Prostate cancer gold treatment
Prostate cancer, why get tested: opinion
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Prostate cancer awareness events
FOUR years since Michael Hagan was diagnosed with prostate cancer the Knights legend and his wife Sue have spoken about life after the disease.
Hagan, who lost his father Tom to prostate cancer, was diagnosed in the early stages of the disease in June 2009 at age 44.
It was caught well in time and Hagan underwent internal radiation therapy, which left him unwell for some months.
Hagan still undergoes blood tests every six months.
At his next check in October he is hoping doctors will tell him he can now leave it longer between visits.
‘‘The results so far have been fairly positive,’’ he said.
‘‘The treatment I had it’s probably less invasive and it hasn’t stopped me from leading an active life.’’
Hagan said he always knew he would get the disease because his two older brothers Bob and Max were both diagnosed in their sixties.
He was surprised at the age at which he was diagnosed.
Prostate cancer does not dominate this thoughts these days and he only thinks about it when he’s due for a check.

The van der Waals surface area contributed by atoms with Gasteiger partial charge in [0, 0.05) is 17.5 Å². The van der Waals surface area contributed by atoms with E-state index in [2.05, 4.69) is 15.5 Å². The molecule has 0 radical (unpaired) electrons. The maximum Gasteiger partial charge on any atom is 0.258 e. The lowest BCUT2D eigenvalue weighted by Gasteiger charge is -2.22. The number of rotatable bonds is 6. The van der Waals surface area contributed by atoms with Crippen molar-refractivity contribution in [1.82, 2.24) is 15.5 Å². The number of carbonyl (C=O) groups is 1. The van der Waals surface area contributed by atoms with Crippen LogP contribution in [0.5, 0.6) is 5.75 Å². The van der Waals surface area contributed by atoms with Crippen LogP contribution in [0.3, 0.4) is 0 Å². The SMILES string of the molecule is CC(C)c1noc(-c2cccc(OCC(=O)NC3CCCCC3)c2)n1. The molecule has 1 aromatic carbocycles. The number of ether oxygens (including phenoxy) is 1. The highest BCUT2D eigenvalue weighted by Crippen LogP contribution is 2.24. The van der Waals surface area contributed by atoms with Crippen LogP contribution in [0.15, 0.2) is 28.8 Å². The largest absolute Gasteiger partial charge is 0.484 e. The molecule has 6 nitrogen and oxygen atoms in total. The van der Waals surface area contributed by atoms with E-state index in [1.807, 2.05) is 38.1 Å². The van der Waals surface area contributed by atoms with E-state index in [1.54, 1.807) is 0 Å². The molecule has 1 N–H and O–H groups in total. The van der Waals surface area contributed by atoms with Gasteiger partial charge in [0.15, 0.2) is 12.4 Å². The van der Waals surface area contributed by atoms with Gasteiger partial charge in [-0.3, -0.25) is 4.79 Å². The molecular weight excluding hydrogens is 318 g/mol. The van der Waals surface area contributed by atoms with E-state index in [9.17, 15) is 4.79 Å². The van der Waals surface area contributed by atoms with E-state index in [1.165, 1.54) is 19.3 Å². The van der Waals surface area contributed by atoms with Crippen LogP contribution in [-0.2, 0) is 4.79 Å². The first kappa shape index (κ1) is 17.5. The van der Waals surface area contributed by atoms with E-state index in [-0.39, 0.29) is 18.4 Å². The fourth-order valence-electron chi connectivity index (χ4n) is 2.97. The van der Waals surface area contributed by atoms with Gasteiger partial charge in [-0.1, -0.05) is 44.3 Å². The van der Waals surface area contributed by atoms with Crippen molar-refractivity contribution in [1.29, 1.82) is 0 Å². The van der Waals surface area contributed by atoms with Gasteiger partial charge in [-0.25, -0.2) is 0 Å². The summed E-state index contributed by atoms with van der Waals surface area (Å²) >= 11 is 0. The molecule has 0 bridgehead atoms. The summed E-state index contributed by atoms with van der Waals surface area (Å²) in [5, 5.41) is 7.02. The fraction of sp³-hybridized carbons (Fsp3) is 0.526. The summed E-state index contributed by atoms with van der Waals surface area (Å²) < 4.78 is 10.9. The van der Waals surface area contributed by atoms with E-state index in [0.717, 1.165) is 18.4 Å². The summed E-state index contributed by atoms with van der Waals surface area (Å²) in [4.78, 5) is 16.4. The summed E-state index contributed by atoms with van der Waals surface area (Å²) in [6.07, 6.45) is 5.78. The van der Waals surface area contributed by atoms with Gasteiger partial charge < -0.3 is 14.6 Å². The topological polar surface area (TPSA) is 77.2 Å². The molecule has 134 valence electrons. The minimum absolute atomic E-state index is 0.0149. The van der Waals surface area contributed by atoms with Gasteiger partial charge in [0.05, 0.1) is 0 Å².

‘‘I’ve always exercised because of sport but I’m probably a bit more health conscious,’’ he said.
‘‘My outlook has been fairly positive and optimistic all the way.
‘‘You probably reassess a bit of your work-life balance.’’
Hagan is an ambassador for the Hunter Prostate Cancer Alliance and is passionate about encouraging men in their 40’s and 50’s to get checked.
‘‘Some men are still, for whatever reason, a bit reluctant to go and get checked.
‘‘I was picked up at the earliest stage because I was quite diligent.
‘‘There’s no excuse for not getting it done.’’
His message to men who get diagnosed is to get informed.
‘‘Talk to the right type of specialists about different options and support that’s available.’’
During prostate cancer awareness month the Hunter Prostate Cancer Alliance also wants to draw attention to role of women in caring for men with the disease.
Hagan’s wife Sue said she did play an organisational role in managing Hagan’s illness.
‘‘We always knew that he would get it,’’ she said.
‘‘I was probably shocked it was at that age.’’
‘‘I just clicked into ‘we’ve got it, what do we do, let’s research every option.’’
She also took on the lion’s share of home and caring duties while he was unwell.
Michael and Sue Hagen.
‘‘Being a footballer’s wife for so long I had already been doing all of that.’’
Check-ups do pose a constant reminder for the couple but they don’t let it get them down.
‘‘We were very lucky we got it very early,’’ she said.
‘‘It makes you realise life is short. Do the best, drink the good wine and use the good cutlery.’’